Kenan, Owen Rand
4 Mar. 1804–3 Mar. 1887
Owen Rand Kenan, planter, legislator, and Confederate congressman, was born in Kenansville on land that his Scotch-Irish grandfather, Thomas Kenan, had acquired about 1735. His parents were Thomas and Mary Rand Kenan. He studied medicine briefly, then decided to read law. Kenan first practiced in Kenansville, but when the rest of the family moved to Alabama in 1833 he took over the Duplin County property as the oldest son. Soon cotton and tobacco planting became his chief interest. He rebuilt Liberty Hall, which had been destroyed by fire, and in 1836 he married Sarah Rebecca Graham, a local lady of Scottish descent. They had one daughter, Annie Dickson, and three sons: Thomas Stephen, James Graham, and William Rand. All the sons later served as officers in the Forty-third North Carolina Regiment, Confederate Army.
Kenan was elected to the North Carolina House of Commons as a Democrat in 1834, 1835, and 1836, serving successively on the committees of Privileges and Elections, Education, and Propositions and Grievances. For the next few years, he abstained from active politics and Liberty Hall became one of the main centers of Duplin County social affairs. After Lincoln's election to the presidency in 1860, Kenan became a strong Secessionist. In the fall of 1861 he campaigned for a seat in the Confederate House of Representatives on the promise to cooperate fully with the Confederacy. He won easily over two more conservative opponents.
In Richmond, where he served on the Committee on Accounts, Kenan was one of North Carolina's few strong supporters of vigorous wartime legislation. It was only in his opposition to the tax in kind on agricultural production and to arbitrary curbs on inflation, both of which he felt would overburden his productive agricultural district, that Kenan placed local over national considerations. At the end of his two-year term Kenan stated that in North Carolina there was not enough discontent with the Confederacy to merit concern, but he did not seek reelection. After the Civil War, he devoted himself entirely to his law practice and to planting.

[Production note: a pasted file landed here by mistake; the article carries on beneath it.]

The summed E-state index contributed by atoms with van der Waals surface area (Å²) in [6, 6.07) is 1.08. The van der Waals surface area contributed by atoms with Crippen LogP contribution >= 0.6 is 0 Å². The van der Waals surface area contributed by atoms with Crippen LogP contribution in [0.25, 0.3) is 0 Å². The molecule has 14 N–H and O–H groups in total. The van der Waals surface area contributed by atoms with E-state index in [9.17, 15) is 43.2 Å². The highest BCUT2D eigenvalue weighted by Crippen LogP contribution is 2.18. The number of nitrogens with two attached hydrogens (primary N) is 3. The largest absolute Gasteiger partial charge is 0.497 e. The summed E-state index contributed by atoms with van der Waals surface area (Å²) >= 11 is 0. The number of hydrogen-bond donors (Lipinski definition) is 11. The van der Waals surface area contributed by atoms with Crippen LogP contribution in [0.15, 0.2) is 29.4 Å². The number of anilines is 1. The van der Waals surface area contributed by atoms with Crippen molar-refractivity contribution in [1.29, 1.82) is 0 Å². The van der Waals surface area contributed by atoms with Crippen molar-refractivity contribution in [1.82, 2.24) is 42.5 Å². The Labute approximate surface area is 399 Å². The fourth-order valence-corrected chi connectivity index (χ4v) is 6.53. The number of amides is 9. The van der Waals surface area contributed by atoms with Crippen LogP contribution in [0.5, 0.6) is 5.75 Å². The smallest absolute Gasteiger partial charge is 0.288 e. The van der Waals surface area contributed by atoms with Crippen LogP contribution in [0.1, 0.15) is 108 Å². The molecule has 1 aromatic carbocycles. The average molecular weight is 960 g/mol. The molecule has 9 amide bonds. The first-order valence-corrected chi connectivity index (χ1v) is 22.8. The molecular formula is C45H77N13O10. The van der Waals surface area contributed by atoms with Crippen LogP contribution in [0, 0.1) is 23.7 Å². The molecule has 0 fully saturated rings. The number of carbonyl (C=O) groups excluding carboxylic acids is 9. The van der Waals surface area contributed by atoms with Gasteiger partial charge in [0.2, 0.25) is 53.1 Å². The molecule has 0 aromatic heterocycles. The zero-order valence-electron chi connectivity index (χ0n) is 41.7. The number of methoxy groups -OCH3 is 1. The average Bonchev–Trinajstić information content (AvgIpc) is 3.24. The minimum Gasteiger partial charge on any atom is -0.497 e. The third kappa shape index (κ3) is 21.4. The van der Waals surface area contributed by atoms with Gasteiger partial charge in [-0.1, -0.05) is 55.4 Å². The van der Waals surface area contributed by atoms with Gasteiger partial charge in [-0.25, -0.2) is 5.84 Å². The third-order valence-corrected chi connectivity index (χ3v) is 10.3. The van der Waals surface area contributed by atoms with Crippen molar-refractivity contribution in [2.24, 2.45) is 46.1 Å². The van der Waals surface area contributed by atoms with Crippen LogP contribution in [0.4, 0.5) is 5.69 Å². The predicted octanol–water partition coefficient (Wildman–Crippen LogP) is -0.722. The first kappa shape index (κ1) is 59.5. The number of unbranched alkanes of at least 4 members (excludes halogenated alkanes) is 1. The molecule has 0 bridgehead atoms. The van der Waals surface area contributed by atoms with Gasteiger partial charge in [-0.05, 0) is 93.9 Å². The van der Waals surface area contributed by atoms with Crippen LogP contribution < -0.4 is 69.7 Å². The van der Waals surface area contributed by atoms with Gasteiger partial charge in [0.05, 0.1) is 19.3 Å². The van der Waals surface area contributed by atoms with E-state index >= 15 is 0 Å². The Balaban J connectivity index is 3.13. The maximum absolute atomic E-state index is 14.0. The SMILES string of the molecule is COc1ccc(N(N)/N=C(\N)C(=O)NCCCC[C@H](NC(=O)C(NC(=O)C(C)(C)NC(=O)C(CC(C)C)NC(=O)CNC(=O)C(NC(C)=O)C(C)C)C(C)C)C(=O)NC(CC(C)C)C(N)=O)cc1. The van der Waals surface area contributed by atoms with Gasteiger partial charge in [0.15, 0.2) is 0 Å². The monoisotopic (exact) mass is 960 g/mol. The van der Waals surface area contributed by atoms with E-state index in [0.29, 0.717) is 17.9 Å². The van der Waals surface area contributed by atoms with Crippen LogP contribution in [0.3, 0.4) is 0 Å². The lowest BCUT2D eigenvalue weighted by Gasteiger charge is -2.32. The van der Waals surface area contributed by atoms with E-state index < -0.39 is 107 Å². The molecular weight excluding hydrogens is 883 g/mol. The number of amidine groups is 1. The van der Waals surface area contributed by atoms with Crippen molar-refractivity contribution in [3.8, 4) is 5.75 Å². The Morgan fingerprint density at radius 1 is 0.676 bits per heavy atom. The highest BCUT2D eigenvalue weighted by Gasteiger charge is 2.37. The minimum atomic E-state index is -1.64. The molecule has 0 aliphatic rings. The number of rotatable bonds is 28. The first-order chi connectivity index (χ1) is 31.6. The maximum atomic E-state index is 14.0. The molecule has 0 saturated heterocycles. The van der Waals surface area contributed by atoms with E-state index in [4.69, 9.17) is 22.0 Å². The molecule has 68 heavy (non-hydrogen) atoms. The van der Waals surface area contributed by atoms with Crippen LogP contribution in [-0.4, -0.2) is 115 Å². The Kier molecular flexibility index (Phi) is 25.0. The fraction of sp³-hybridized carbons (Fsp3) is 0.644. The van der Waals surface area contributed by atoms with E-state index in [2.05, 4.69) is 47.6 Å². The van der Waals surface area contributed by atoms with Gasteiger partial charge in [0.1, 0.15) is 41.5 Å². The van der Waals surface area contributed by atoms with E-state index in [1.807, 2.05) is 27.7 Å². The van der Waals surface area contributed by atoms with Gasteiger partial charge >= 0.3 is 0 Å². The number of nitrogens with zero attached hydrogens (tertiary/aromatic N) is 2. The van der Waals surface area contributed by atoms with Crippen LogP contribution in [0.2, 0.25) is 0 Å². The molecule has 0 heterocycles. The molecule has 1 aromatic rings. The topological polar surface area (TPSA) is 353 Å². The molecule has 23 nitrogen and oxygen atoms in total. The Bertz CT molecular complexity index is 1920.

Kenan's contemporaries described him as quiet, though affable and hospitable. He died at home and was buried in the Graham family cemetery near Kenansville.
Samuel A. Ashe, ed., Biographical History of North Carolina, vol. 3 (1906).
Journal of the Confederate Congress, vols. 5–6 (1905).
Journal of the House of Commons of North Carolina (1834–36).
Faison W. McGowen and Pearl C. McGowen, eds., Flashes of Duplin History and Government (1971).
Raleigh News and Observer, 4 Mar. 1887.
Alvaretta Kenan Register, ed., The Kenan Family (1967).
Wilmington Daily Journal, 1861–63.
Register, Alvaretta Kenan. The Kenan family and some allied families of the compiler and publisher. Statesboro, Ga., J. S. Kenan II. 1967. https://archive.org/details/kenanfamilysomea00regi (accessed February 15, 2013).
Kenan Family Papers, 1748-1996 (collection no. 04225). The Southern Historical Collection. Louis Round Wilson Special Collections Library. University of North Carolina at Chapel Hill. http://www.lib.unc.edu/mss/inv/k/Kenan_Family.html (accessed February 15, 2013).
Owen Rand Kenan in WorldCat: https://www.worldcat.org/identities/np-kenan,%20owen%20rand$1804%201887
"Liberty Hall." N.C. Highway Historical Marker F-47, N.C. Office of Archives & History. http://www.ncmarkers.com/Markers.aspx?sp=Markers&k=Markers&sv=F-47 (accessed February 18, 2013).
Liberty Hall. Register, Alvaretta Kenan. The Kenan family and some allied families of the compiler and publisher. Statesboro, Ga., J. S. Kenan II. 1967. https://archive.org/details/kenanfamilysomea00regi (accessed February 18, 2013).
"Photograph, Accession #: H.1914.347.14." 1900-1930. North Carolina Museum of History (accessed February 18, 2013).
1 January 1988 | Yearns, Buck